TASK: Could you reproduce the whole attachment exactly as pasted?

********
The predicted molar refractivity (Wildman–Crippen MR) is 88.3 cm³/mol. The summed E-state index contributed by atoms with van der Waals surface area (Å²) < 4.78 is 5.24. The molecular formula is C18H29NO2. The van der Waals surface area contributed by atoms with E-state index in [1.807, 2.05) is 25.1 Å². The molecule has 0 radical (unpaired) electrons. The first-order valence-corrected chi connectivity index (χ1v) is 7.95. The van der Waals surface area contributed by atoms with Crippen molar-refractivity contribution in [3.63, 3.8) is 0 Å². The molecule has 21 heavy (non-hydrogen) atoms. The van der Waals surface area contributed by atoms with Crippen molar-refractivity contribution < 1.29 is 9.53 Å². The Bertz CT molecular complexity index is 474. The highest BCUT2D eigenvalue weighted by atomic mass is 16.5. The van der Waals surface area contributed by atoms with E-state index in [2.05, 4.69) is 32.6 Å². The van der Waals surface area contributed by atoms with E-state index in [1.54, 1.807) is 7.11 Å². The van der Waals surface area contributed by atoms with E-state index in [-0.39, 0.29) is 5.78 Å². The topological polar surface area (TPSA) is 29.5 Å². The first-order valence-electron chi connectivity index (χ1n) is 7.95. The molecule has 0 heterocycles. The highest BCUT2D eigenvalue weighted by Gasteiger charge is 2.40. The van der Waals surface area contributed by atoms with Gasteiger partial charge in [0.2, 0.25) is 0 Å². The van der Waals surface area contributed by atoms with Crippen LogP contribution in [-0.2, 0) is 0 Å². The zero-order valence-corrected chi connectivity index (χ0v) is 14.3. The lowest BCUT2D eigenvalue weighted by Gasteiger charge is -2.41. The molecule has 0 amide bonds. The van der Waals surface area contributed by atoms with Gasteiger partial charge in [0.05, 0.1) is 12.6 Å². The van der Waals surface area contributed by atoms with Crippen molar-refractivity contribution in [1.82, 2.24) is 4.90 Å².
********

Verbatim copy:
The predicted molar refractivity (Wildman–Crippen MR) is 88.3 cm³/mol. The summed E-state index contributed by atoms with van der Waals surface area (Å²) < 4.78 is 5.24. The molecular formula is C18H29NO2. The van der Waals surface area contributed by atoms with E-state index in [1.807, 2.05) is 25.1 Å². The molecule has 0 radical (unpaired) electrons. The first-order valence-corrected chi connectivity index (χ1v) is 7.95. The van der Waals surface area contributed by atoms with Crippen molar-refractivity contribution in [3.63, 3.8) is 0 Å². The molecule has 21 heavy (non-hydrogen) atoms. The van der Waals surface area contributed by atoms with Crippen molar-refractivity contribution < 1.29 is 9.53 Å². The Bertz CT molecular complexity index is 474. The highest BCUT2D eigenvalue weighted by atomic mass is 16.5. The van der Waals surface area contributed by atoms with E-state index in [2.05, 4.69) is 32.6 Å². The van der Waals surface area contributed by atoms with E-state index in [1.54, 1.807) is 7.11 Å². The van der Waals surface area contributed by atoms with E-state index in [-0.39, 0.29) is 5.78 Å². The topological polar surface area (TPSA) is 29.5 Å². The first-order valence-electron chi connectivity index (χ1n) is 7.95. The molecule has 0 heterocycles. The highest BCUT2D eigenvalue weighted by Gasteiger charge is 2.40. The van der Waals surface area contributed by atoms with Gasteiger partial charge in [0.2, 0.25) is 0 Å². The van der Waals surface area contributed by atoms with Crippen LogP contribution in [-0.2, 0) is 0 Å². The zero-order valence-corrected chi connectivity index (χ0v) is 14.3. The lowest BCUT2D eigenvalue weighted by Gasteiger charge is -2.41. The molecule has 0 amide bonds. The van der Waals surface area contributed by atoms with Gasteiger partial charge in [0.05, 0.1) is 12.6 Å². The van der Waals surface area contributed by atoms with Crippen molar-refractivity contribution in [1.82, 2.24) is 4.90 Å².